Pride of the Macleay Series
Written by Julie Woodrow
Coordinator Healthy Communities
Kempsey Shire Council
Pride of the Macleay showcases the stories of leaders throughout the Macleay
When Alastair and Karen Smedley emigrated from the UK, they made their home in Sydney, but it didn’t take long before they realised there was something missing and that was their connection to the land. A move to the Macleay Valley in 2003 not only fulfilled that need but saw the beginning of a passionate commitment to the advancement of alpacas in Australia.
“Shortly after we arrived we saw an article about alpacas and instantly knew that was what we wanted to get involved in. We purchased our first alpaca from a local breeder and soon after bought another five from the Southern Highlands. It wasn’t long before we realised that we wanted to specialise in the suris because of the rarity of the breed and their beautiful fleece that hangs like dreadlocks” said Alastair.
Their learning curve was quite steep at times but Alastair reflects positively on the support they received from other breeders and the Australian Alpaca Association.
“Coming into the industry green, we have met a huge number of really knowledgeable people who were prepared to share information informally and through workshops. We joined the Association very early on and they have been very helpful in our development as breeders.” said Alastair.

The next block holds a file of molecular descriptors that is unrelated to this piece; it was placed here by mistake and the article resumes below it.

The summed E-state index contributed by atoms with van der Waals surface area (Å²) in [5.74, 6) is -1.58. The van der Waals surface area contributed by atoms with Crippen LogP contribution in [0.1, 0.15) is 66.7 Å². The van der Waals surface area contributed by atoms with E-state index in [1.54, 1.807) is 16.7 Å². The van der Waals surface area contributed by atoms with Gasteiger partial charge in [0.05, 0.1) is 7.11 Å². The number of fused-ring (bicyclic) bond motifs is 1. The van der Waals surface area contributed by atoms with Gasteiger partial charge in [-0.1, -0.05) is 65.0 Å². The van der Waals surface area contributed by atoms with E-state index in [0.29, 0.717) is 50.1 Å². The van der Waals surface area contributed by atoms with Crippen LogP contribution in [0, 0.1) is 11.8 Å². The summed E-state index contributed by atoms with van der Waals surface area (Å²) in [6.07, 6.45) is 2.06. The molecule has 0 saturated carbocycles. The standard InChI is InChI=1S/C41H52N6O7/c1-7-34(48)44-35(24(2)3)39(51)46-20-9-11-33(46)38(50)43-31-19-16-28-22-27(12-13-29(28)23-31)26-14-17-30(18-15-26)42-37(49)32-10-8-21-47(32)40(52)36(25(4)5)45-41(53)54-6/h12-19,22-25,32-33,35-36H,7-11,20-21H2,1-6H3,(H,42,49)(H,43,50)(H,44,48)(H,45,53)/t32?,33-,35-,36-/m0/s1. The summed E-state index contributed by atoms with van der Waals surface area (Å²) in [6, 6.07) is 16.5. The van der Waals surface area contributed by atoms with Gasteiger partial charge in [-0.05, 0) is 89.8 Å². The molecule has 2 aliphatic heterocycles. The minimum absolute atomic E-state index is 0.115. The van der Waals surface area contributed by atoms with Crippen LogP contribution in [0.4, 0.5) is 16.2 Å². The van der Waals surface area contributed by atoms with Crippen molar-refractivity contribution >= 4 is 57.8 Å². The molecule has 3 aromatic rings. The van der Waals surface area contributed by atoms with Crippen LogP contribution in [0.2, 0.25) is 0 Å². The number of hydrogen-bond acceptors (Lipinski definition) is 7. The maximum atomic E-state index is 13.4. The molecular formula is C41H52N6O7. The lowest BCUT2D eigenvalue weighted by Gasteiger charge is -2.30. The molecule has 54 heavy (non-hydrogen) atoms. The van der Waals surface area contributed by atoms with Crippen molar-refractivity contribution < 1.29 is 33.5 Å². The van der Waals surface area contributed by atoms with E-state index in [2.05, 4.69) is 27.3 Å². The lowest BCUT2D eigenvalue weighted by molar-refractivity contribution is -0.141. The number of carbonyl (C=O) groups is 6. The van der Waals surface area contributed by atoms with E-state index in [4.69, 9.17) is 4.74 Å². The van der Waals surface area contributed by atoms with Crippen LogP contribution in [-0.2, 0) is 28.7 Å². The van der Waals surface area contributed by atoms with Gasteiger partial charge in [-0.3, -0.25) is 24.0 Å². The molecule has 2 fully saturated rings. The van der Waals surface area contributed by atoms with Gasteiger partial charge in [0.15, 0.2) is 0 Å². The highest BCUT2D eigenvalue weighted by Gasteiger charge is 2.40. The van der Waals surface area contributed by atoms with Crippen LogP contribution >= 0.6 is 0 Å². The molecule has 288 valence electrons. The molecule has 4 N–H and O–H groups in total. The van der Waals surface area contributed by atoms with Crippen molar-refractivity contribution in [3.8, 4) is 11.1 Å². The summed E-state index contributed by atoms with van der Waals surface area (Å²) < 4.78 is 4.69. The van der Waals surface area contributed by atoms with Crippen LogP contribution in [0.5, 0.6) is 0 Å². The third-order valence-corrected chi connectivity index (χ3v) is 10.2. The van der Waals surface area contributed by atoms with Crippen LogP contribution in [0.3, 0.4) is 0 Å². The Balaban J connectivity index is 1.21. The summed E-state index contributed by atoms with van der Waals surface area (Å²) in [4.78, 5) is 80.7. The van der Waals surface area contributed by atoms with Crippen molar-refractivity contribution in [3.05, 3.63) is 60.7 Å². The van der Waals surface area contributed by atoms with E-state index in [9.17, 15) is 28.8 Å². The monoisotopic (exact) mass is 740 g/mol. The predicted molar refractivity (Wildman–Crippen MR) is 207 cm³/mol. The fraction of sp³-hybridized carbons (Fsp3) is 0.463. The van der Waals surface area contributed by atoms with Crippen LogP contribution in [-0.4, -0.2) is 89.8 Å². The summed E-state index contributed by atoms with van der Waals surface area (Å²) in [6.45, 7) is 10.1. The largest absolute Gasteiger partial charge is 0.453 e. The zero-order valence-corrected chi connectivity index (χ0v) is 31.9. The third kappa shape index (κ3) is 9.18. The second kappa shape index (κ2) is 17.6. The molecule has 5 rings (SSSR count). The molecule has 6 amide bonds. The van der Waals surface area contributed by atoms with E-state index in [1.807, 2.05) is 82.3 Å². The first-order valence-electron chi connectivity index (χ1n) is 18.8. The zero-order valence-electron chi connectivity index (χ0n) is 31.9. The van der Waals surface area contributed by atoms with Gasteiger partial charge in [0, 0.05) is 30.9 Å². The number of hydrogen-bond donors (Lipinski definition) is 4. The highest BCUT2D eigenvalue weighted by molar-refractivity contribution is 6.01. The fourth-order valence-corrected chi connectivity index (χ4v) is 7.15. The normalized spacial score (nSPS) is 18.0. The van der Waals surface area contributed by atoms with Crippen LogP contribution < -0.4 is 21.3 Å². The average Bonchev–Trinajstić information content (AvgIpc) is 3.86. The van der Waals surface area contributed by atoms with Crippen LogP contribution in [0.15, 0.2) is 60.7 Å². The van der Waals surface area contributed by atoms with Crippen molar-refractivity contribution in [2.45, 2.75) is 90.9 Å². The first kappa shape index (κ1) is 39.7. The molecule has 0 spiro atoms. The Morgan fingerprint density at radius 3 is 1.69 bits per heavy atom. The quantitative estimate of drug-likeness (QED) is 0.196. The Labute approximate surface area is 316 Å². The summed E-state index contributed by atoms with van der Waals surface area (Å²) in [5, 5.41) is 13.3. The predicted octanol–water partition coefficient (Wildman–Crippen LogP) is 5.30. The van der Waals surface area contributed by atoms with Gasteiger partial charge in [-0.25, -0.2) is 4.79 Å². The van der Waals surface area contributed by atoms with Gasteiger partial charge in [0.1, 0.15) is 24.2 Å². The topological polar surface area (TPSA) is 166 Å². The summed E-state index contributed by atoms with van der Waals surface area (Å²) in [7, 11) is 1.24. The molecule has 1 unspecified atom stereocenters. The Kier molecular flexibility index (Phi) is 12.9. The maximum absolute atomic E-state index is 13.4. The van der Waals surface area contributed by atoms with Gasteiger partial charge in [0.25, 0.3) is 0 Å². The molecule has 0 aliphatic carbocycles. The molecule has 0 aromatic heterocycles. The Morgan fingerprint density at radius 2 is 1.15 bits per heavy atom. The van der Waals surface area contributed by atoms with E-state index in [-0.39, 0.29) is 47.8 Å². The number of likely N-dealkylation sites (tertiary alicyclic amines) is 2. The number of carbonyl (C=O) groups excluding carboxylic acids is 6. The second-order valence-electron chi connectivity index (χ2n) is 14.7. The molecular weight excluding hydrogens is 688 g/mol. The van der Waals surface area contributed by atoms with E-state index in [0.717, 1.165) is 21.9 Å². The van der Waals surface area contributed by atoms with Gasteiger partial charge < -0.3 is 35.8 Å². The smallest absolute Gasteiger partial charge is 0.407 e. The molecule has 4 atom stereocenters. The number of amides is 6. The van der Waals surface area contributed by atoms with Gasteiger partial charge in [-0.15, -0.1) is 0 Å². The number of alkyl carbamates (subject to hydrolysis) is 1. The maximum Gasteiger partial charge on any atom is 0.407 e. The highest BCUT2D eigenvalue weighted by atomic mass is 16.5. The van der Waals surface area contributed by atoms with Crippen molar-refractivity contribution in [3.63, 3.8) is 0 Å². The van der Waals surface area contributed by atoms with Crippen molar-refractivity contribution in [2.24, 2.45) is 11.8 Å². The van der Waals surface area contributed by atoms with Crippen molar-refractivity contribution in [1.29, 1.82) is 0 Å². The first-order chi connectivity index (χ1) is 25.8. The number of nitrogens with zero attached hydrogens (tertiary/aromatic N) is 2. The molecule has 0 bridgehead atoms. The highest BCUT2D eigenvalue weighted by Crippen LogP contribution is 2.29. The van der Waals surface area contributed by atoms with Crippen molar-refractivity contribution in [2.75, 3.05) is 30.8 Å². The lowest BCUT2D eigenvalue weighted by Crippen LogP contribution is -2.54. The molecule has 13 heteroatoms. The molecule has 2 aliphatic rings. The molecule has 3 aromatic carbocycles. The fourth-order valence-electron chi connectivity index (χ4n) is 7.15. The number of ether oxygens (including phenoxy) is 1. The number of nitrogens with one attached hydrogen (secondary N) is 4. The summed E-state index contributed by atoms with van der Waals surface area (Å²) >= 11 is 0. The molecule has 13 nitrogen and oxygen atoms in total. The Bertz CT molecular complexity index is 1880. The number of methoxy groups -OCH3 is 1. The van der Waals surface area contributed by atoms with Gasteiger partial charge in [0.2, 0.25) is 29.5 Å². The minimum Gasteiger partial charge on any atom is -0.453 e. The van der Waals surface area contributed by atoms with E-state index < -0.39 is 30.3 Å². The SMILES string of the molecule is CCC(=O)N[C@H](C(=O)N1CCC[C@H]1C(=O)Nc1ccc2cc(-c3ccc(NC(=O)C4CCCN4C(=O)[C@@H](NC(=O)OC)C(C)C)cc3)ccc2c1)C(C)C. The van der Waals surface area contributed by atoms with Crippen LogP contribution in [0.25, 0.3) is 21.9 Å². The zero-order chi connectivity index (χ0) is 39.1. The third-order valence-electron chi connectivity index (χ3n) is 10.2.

The Network runs the annual Kempsey Alpaca Show in July that attracts more than 100 entries from far afield and helps to raise the profile of the breed within the region. When asked why alpacas appealed to people Alastair identified a range of reasons this unusual animal seems to be gaining an increased following.
Alastair said “There are people who are passionate about genetics and shows are often important to them as it’s a way to have their breeding strategy recognised. Others see shows as purely social events where it’s a chance to catch up with likeminded people. Then there are the people who own two or three alpacas to mow the grass because they don’t graze it right down like sheep do, they are easier to handle than cattle, they are smarter than sheep and don’t require special fencing like goats.”
With an emerging meat market being developed and the recent completion of the world’s largest export of finely fleeced alpaca breeding stock to China, the industry appears to be gaining strength nationally and internationally.